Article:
– the EU Initiative Developing a Roadmap to European Transport in the next decades
100 years ago, transport of people and freight meant moving humans and objects from point A to point B. Until now, the concept stayed basically the same, as well as the modes of achieving this goal. However, a lot of drawbacks have shown within this century. Greenhouse emissions have grown exceedingly high due to continuous and extending reliance on fossil fuels. Traffic congestions are frequent, road traffic deaths are rising. Each year, this causes enormous costs for taxpayers and governments.
Yet, in this past century, our society has evolved in many areas. So why should our transport system still stick to old ways? Since March 2011, the European Commission with its Directorate General for Mobility and Transport has intensely worked on a completely new initiative to develop a “roadmap to a Single European Transport Area”. With it, the European decision makers aim at removing major barriers and bottlenecks in many key areas of transport and freight infrastructure.
The initiative wants to achieve a total transformation of our transport system, while keeping and enhancing the European competitiveness in a global environment. According to the Directorate of Mobility and Transport, the key topics are:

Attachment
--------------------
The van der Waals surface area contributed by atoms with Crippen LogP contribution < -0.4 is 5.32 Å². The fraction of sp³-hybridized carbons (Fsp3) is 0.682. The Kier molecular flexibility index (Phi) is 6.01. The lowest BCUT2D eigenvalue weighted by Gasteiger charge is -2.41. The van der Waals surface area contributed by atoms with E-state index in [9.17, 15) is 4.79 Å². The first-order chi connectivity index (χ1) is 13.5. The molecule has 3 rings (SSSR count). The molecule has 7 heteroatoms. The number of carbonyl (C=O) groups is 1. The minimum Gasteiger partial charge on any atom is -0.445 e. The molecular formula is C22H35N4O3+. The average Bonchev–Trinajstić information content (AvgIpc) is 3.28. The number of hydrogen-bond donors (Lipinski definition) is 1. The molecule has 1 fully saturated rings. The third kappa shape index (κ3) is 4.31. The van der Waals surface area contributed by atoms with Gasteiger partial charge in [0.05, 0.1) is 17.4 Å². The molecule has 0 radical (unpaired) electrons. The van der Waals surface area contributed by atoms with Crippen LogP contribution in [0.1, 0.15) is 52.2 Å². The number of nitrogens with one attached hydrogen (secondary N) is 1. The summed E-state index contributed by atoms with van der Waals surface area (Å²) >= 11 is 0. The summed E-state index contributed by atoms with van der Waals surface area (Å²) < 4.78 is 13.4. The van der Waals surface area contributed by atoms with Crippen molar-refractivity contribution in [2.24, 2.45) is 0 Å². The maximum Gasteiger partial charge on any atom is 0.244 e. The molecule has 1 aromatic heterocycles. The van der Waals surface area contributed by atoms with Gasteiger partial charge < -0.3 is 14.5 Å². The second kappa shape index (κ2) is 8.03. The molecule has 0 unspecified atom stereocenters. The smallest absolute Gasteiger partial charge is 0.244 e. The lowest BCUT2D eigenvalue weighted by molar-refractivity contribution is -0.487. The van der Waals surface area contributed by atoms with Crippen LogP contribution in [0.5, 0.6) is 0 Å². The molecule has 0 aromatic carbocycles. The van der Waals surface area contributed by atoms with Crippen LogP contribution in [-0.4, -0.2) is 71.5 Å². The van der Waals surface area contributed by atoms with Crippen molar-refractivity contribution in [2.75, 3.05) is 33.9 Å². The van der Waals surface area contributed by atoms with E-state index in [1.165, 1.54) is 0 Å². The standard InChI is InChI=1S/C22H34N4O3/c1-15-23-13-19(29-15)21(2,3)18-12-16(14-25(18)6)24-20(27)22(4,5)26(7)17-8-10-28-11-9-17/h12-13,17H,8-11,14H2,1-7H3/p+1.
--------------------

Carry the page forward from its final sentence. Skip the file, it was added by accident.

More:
- Developing and deploying new and sustainable fuels and propulsion systems
- Reducing Carbon dioxide emissions by 60% until 2050
- Optimizing the performance of multimodal logistic chains
- Increasing the efficiency of transport and of transport information systems (including “SESAR” and “Galileo”)
- Phasing out conventionally fuelled cars and trucks from cities by 2050
- Shifting 30% of medium and long distance road freight to other modes by 2030
- Using cars for less than half of middle distances by 2050, which should cut in half the road traffic deaths by 2020, and result in almost zero casualties in road transport by 2050
The European Commission understands that such high goals can only be achieved, when transport in Europe is perceived as an international issue. Therefore, transport has been included in all trade negotiations and in all of the Commission’s respective work in international organizations (ICAO, IMO, OTIF, etc). In these forums it is intended to promote European safety, security, privacy and environmental standards worldwide by building bilateral and multilateral cooperation.
After 100 years of using fossil technology to get us and our products from point A to point B it is about time to transform the transport system into a more efficient and integrated mobility scheme. Will the EU succeed with their “Transport 2050” initiative? The next generation might be able to answer this. Our generation has the responsibility to take first steps into the right direction.
For more information on the European “Transport 2050”- initiative contact our flex2know team.